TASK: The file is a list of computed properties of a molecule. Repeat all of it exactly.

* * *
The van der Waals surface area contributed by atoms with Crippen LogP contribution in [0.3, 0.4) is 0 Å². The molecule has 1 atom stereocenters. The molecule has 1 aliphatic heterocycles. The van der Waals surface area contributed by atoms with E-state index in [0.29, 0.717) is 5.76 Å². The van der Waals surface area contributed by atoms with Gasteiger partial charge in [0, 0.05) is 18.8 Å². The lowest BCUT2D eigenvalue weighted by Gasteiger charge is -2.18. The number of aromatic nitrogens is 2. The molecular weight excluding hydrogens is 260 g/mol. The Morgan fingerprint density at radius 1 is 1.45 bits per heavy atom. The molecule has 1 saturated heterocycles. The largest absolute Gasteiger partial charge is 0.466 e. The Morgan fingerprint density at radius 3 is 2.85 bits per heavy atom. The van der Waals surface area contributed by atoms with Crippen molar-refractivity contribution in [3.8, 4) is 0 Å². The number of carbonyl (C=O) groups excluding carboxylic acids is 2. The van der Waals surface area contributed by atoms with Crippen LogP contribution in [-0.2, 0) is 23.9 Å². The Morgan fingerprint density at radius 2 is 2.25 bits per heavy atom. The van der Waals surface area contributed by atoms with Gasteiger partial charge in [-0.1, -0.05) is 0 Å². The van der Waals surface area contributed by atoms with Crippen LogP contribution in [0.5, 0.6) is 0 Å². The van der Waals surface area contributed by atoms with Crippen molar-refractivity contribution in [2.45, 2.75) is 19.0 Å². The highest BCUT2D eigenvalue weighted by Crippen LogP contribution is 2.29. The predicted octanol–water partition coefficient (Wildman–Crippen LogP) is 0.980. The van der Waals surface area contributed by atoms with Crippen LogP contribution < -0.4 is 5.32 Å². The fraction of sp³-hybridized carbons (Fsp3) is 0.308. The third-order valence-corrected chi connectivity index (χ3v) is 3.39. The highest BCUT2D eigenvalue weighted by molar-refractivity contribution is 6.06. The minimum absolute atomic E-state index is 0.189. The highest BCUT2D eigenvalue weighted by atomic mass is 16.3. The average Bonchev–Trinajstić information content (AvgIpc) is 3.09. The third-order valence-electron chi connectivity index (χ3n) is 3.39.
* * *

The van der Waals surface area contributed by atoms with Crippen LogP contribution in [0.3, 0.4) is 0 Å². The molecule has 1 atom stereocenters. The molecule has 1 aliphatic heterocycles. The van der Waals surface area contributed by atoms with E-state index in [0.29, 0.717) is 5.76 Å². The van der Waals surface area contributed by atoms with Gasteiger partial charge in [0, 0.05) is 18.8 Å². The lowest BCUT2D eigenvalue weighted by Gasteiger charge is -2.18. The number of aromatic nitrogens is 2. The molecular weight excluding hydrogens is 260 g/mol. The Morgan fingerprint density at radius 1 is 1.45 bits per heavy atom. The molecule has 1 saturated heterocycles. The largest absolute Gasteiger partial charge is 0.466 e. The Morgan fingerprint density at radius 3 is 2.85 bits per heavy atom. The van der Waals surface area contributed by atoms with Crippen molar-refractivity contribution in [3.8, 4) is 0 Å². The number of carbonyl (C=O) groups excluding carboxylic acids is 2. The van der Waals surface area contributed by atoms with Crippen LogP contribution in [-0.2, 0) is 23.9 Å². The Morgan fingerprint density at radius 2 is 2.25 bits per heavy atom. The van der Waals surface area contributed by atoms with Gasteiger partial charge in [-0.1, -0.05) is 0 Å². The van der Waals surface area contributed by atoms with Crippen LogP contribution in [0.5, 0.6) is 0 Å². The van der Waals surface area contributed by atoms with Crippen molar-refractivity contribution in [2.45, 2.75) is 19.0 Å². The highest BCUT2D eigenvalue weighted by Crippen LogP contribution is 2.29. The predicted octanol–water partition coefficient (Wildman–Crippen LogP) is 0.980. The van der Waals surface area contributed by atoms with Crippen LogP contribution < -0.4 is 5.32 Å². The fraction of sp³-hybridized carbons (Fsp3) is 0.308. The third-order valence-corrected chi connectivity index (χ3v) is 3.39. The highest BCUT2D eigenvalue weighted by molar-refractivity contribution is 6.06. The minimum absolute atomic E-state index is 0.189. The highest BCUT2D eigenvalue weighted by atomic mass is 16.3. The average Bonchev–Trinajstić information content (AvgIpc) is 3.09. The third-order valence-electron chi connectivity index (χ3n) is 3.39.